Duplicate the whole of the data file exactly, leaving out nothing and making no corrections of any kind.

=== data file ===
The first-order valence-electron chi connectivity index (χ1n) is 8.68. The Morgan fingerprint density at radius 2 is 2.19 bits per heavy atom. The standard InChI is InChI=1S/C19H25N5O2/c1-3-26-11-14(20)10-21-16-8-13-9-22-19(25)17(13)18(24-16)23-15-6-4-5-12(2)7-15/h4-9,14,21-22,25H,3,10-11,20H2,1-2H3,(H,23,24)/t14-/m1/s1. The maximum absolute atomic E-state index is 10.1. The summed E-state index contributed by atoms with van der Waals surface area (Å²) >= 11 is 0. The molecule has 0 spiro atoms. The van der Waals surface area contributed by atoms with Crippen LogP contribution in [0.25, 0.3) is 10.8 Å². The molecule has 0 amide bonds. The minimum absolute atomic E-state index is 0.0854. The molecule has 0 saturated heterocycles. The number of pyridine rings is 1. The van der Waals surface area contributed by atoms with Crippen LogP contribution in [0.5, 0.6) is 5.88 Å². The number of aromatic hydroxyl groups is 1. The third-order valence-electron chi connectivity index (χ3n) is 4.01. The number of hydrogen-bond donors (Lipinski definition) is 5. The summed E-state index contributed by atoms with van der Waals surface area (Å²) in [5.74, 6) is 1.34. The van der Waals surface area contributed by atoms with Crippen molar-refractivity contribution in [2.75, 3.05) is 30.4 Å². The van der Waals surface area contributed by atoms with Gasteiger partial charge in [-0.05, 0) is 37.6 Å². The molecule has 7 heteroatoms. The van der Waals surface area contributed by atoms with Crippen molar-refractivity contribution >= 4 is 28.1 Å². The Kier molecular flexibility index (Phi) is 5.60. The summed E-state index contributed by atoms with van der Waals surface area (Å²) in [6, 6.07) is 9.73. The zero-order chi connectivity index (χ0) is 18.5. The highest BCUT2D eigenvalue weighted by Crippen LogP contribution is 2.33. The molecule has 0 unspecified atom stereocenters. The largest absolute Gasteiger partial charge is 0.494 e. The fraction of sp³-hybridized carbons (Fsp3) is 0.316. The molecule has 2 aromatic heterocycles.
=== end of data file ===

The first-order valence-electron chi connectivity index (χ1n) is 8.68. The Morgan fingerprint density at radius 2 is 2.19 bits per heavy atom. The standard InChI is InChI=1S/C19H25N5O2/c1-3-26-11-14(20)10-21-16-8-13-9-22-19(25)17(13)18(24-16)23-15-6-4-5-12(2)7-15/h4-9,14,21-22,25H,3,10-11,20H2,1-2H3,(H,23,24)/t14-/m1/s1. The maximum absolute atomic E-state index is 10.1. The summed E-state index contributed by atoms with van der Waals surface area (Å²) >= 11 is 0. The molecule has 0 spiro atoms. The van der Waals surface area contributed by atoms with Crippen LogP contribution in [0.25, 0.3) is 10.8 Å². The molecule has 0 amide bonds. The minimum absolute atomic E-state index is 0.0854. The molecule has 0 saturated heterocycles. The number of pyridine rings is 1. The van der Waals surface area contributed by atoms with Crippen LogP contribution in [0.5, 0.6) is 5.88 Å². The number of aromatic hydroxyl groups is 1. The third-order valence-electron chi connectivity index (χ3n) is 4.01. The number of hydrogen-bond donors (Lipinski definition) is 5. The summed E-state index contributed by atoms with van der Waals surface area (Å²) in [5.74, 6) is 1.34. The van der Waals surface area contributed by atoms with Crippen molar-refractivity contribution in [2.75, 3.05) is 30.4 Å². The van der Waals surface area contributed by atoms with Gasteiger partial charge in [-0.05, 0) is 37.6 Å². The molecule has 7 heteroatoms. The van der Waals surface area contributed by atoms with Crippen molar-refractivity contribution >= 4 is 28.1 Å². The Kier molecular flexibility index (Phi) is 5.60. The summed E-state index contributed by atoms with van der Waals surface area (Å²) in [6, 6.07) is 9.73. The zero-order chi connectivity index (χ0) is 18.5. The highest BCUT2D eigenvalue weighted by Crippen LogP contribution is 2.33. The molecule has 0 unspecified atom stereocenters. The largest absolute Gasteiger partial charge is 0.494 e. The fraction of sp³-hybridized carbons (Fsp3) is 0.316. The molecule has 2 aromatic heterocycles.